The Yukon is probably close to a mile wide down this far. My wife took this photo of me running my drift net. I had borrowed this fishing spot from a good local friend as he was using a different site that summer. The drift was about a couple of miles and when fishing 24 hours a day, it was hard to stay awake. So I would hire one of the older boys in the near by village to ride along with me and wake me up at the bottom of the drift. Then take the kings out of the net. and run back upstream to set the net again and repeat the process.
I also borrowed a few dogs from my buddy, to tie out back of my camp to be bear warning devices and to protect my fish. They sounded the alarm several times, but the bears high tailed it out of there, before I had to deal with them. I provided the dogs with room and board for the summer, and the owner let me keep them for free. Almost a Huck Finn type story. Very few bears are interested in tangling with some Eskimo sled dogs that are half domesticated and weigh about 100 lbs each. LOL
I would say to eat it down and shop when you get to Ketchikan. Our last trip, we bought a styrofoam chest and kept some lunch meat, etc on dry ice. During deck calls when you can go below deck to your RV, I would make lunch, grab a bag of chips, etc and take it back up to our cabin for lunch. Really doubt I saved any money, after buying the dry ice and the foam cooler.
The food served on the ferry is good and reasonably priced. I was just reading the other day that the AMHS was shutting down the bars on the ferries. Just not profitable to operate for them. The cabins are plain, clean and comfortable.
The ferry service is the best way to see SE Alaska and parts of coastal western Canada. It gets in much closer to shore than do the larger cruise ships.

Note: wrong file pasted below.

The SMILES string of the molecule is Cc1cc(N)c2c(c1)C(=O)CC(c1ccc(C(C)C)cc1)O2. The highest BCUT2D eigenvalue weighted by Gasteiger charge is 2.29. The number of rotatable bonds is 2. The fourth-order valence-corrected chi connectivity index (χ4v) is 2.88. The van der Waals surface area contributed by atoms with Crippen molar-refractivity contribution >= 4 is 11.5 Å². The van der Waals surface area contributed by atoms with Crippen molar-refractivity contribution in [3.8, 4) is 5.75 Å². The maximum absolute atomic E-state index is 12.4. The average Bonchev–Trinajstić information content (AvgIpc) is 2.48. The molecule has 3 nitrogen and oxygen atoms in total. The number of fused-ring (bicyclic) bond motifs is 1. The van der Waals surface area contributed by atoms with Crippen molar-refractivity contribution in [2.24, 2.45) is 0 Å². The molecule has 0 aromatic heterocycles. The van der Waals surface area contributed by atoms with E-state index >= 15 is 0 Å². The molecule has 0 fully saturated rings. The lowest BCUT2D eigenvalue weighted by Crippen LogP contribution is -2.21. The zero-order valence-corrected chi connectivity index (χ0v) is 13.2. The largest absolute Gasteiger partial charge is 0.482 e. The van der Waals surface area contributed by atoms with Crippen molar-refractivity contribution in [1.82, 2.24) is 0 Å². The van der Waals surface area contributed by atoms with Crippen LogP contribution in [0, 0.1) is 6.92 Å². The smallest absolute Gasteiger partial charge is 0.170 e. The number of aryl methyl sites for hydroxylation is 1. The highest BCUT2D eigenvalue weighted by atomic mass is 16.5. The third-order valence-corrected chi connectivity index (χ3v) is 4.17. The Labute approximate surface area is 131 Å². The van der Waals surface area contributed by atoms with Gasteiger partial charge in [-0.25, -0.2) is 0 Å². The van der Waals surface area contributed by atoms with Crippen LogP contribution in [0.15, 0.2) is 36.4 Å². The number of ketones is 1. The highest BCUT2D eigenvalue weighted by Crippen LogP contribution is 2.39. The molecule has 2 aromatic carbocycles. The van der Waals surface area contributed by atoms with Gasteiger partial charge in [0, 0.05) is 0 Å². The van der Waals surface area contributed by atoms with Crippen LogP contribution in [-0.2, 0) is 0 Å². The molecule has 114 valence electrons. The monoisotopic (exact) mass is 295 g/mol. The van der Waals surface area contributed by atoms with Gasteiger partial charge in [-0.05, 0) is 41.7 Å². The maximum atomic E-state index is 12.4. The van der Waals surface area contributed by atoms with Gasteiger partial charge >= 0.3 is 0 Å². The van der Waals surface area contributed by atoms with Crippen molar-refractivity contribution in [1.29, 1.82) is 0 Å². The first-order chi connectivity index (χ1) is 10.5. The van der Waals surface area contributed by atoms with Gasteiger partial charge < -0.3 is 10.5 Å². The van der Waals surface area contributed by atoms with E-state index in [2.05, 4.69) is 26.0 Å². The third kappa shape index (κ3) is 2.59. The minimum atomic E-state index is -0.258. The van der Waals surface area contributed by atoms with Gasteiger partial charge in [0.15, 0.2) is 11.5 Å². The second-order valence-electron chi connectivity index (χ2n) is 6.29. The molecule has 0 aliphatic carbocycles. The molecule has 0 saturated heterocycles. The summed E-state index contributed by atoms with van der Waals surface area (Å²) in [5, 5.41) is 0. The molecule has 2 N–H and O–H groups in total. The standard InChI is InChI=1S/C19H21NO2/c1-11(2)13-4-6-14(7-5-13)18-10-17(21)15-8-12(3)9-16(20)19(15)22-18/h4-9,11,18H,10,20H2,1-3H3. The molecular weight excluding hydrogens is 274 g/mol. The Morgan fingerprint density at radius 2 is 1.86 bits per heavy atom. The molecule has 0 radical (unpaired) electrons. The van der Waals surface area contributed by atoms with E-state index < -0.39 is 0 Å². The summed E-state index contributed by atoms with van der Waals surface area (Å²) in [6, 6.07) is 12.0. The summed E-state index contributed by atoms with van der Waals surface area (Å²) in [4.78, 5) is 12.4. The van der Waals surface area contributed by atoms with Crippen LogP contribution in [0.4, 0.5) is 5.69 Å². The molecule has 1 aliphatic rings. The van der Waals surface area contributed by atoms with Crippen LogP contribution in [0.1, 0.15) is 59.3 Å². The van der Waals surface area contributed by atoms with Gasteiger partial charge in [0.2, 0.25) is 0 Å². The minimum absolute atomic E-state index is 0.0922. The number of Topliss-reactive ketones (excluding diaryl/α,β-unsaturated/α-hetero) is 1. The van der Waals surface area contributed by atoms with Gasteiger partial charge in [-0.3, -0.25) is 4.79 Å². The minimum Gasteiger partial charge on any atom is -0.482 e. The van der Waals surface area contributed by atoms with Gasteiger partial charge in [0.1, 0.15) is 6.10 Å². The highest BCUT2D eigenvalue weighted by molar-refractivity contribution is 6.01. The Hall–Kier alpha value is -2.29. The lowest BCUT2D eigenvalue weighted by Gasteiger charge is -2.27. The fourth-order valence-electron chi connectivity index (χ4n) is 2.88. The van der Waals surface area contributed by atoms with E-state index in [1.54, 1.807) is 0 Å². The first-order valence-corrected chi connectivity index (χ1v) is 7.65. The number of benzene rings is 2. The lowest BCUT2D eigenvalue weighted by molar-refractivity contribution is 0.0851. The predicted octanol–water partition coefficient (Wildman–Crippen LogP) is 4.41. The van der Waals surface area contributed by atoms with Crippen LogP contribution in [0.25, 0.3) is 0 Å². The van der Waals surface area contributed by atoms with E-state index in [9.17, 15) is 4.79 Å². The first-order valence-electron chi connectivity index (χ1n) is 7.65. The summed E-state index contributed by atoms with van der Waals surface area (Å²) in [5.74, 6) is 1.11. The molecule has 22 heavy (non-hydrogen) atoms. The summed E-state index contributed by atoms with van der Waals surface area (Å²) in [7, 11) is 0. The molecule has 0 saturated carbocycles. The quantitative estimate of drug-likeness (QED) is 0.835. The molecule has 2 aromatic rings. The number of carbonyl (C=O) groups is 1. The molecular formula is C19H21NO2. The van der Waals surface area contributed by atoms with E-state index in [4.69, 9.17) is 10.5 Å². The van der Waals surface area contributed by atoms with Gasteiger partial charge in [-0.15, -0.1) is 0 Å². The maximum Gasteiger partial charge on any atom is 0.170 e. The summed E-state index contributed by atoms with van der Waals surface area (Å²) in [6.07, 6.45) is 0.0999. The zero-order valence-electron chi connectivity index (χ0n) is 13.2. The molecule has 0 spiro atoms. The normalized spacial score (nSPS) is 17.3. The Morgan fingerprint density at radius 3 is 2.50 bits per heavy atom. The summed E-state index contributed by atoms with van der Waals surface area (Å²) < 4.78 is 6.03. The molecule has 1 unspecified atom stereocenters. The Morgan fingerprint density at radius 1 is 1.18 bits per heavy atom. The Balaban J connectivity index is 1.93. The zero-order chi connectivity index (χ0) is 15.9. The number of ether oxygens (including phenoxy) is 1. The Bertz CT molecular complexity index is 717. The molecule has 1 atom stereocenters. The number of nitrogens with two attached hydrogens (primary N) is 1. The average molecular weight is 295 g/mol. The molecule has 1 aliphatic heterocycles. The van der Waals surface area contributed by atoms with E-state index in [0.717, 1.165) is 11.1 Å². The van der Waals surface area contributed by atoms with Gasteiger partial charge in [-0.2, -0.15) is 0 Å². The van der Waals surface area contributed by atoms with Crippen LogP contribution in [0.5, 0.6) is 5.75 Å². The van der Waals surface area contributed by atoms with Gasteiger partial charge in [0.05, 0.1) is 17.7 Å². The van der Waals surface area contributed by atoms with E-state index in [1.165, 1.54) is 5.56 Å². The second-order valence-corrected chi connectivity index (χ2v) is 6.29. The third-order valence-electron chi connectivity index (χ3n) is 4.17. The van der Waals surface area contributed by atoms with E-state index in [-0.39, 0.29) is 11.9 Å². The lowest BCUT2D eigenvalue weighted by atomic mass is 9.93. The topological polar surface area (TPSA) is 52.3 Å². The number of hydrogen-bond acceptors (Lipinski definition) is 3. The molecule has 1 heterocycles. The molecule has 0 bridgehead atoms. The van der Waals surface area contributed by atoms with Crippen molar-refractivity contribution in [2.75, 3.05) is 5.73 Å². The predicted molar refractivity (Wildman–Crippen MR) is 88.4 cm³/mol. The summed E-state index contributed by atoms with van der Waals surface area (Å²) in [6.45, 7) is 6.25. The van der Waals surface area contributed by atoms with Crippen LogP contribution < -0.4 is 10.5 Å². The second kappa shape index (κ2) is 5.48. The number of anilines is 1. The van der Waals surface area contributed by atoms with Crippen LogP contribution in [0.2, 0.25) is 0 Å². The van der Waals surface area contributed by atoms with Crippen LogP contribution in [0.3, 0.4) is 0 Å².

We also have both generators, as mentioned above. If I had it to do again, I would buy a Yamaha 2400 instead of the Honda 2000i that I have. When I bought the Honda, our 2001 Lance had a 7K btu air conditioner. The Honda would run it on Eco mode. When I had to replace the AC, the smallest I could find was a 9K BTU. The Honda will run it but not on Eco so it is a bit noisier. However we don't use either enough to justify owning them.
Last summer we made a trip to the mountain west and were gone all summer. During that three months we used the built in Onan one time to thaw some food in the microwave. Not only is the Onan noisy, but also vibrates the TC which I don't enjoy. If we are traveling here in the SE, we just plane on staying in a campground where we can plug in the rig. Once we get to the mountains of Colorado, the fantastic fan is all we need at night.
I bought our current 2008 Lance used and that is the only reason I have the built in Onan. Also own a couple of larger stand by house generators. The Honda and Yamaha inverter models are much more pleasant to have to listen to and not feel them vibrating, when out camping.